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IT'S the start of a new term, and as hordes of children return to school, spare a thought for our students heading off to college and university.

IT'S the start of a new term, and as hordes of children return to school, spare a thought for our students heading off to college and university.

Saddled with tuition fees and student loans, they'll also have to cough up £135 for a TV licence too.

It's an issue that has brought some sharp comments around the newsroom, with tales of TV inspectors raiding halls of residence in their hunt to track down the licence dodgers.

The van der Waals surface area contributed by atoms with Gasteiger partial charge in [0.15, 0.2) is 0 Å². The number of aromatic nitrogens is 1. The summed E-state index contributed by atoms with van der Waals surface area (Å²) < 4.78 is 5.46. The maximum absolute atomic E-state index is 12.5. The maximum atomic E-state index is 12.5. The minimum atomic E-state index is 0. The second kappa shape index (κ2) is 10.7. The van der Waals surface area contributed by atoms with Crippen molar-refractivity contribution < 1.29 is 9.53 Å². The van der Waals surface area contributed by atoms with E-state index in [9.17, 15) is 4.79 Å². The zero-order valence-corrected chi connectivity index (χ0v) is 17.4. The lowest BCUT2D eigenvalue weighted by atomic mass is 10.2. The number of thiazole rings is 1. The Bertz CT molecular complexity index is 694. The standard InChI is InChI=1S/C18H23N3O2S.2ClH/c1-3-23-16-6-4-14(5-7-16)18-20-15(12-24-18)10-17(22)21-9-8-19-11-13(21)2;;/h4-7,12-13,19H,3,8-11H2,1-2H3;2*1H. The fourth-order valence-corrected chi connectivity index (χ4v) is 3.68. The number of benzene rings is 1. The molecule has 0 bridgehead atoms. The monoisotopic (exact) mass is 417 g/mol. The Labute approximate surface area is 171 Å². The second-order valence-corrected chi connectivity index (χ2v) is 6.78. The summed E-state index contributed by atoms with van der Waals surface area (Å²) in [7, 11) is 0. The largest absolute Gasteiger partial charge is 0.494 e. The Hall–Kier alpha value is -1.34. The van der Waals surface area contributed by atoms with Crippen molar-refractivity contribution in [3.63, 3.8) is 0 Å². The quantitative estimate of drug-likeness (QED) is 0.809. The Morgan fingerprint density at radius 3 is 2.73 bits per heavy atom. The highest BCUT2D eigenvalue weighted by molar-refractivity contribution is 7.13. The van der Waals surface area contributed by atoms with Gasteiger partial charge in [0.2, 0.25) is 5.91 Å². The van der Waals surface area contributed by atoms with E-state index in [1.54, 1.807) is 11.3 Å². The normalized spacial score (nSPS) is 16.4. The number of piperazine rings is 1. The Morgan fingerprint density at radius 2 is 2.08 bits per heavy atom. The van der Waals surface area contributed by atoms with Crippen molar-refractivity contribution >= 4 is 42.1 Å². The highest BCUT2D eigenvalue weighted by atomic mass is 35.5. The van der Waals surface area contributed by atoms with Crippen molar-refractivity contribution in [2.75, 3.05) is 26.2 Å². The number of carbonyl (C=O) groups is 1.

For many parents it's an additional cost they'll have to bear.

The licence issue even extends to computers capable of receiving TV programmes.

It means that in a house with separate accommodation for students, each one will need a licence for their TV whilst in a normal household, one licence covers any number of sets.

Some might say that, in relation to what a student may spend on alcohol in a year, £135 isn't that much, but it's another burden on youngsters most of whom will be graduating with debts of tens of thousands of pounds.

And if that wasn't enough, it's not as if most of the programmes are worth watching anyway.

Ross Crawford.

 

Journalists

Cathrina Hulse
Multimedia Journalist
Annette Belcher
Multimedia Journalist
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